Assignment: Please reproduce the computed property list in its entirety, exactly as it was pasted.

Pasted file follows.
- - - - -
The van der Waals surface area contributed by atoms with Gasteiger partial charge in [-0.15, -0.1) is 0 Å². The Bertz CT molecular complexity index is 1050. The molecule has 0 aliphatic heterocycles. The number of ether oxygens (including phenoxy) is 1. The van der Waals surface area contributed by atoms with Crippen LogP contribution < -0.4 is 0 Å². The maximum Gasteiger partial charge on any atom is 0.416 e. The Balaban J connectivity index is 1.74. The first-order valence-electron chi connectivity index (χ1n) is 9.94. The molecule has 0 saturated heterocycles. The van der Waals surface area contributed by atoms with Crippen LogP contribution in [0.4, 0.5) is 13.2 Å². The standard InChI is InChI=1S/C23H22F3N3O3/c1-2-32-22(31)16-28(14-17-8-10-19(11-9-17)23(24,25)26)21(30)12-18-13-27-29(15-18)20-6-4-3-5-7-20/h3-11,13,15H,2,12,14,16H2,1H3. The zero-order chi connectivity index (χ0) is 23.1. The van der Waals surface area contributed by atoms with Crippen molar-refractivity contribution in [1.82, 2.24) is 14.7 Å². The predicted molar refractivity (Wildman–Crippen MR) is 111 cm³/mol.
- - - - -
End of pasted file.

The van der Waals surface area contributed by atoms with Gasteiger partial charge in [-0.15, -0.1) is 0 Å². The Bertz CT molecular complexity index is 1050. The molecule has 0 aliphatic heterocycles. The number of ether oxygens (including phenoxy) is 1. The van der Waals surface area contributed by atoms with Crippen LogP contribution < -0.4 is 0 Å². The maximum Gasteiger partial charge on any atom is 0.416 e. The Balaban J connectivity index is 1.74. The first-order valence-electron chi connectivity index (χ1n) is 9.94. The molecule has 0 saturated heterocycles. The van der Waals surface area contributed by atoms with Crippen LogP contribution in [0.4, 0.5) is 13.2 Å². The standard InChI is InChI=1S/C23H22F3N3O3/c1-2-32-22(31)16-28(14-17-8-10-19(11-9-17)23(24,25)26)21(30)12-18-13-27-29(15-18)20-6-4-3-5-7-20/h3-11,13,15H,2,12,14,16H2,1H3. The zero-order chi connectivity index (χ0) is 23.1. The van der Waals surface area contributed by atoms with Crippen molar-refractivity contribution in [1.82, 2.24) is 14.7 Å². The predicted molar refractivity (Wildman–Crippen MR) is 111 cm³/mol.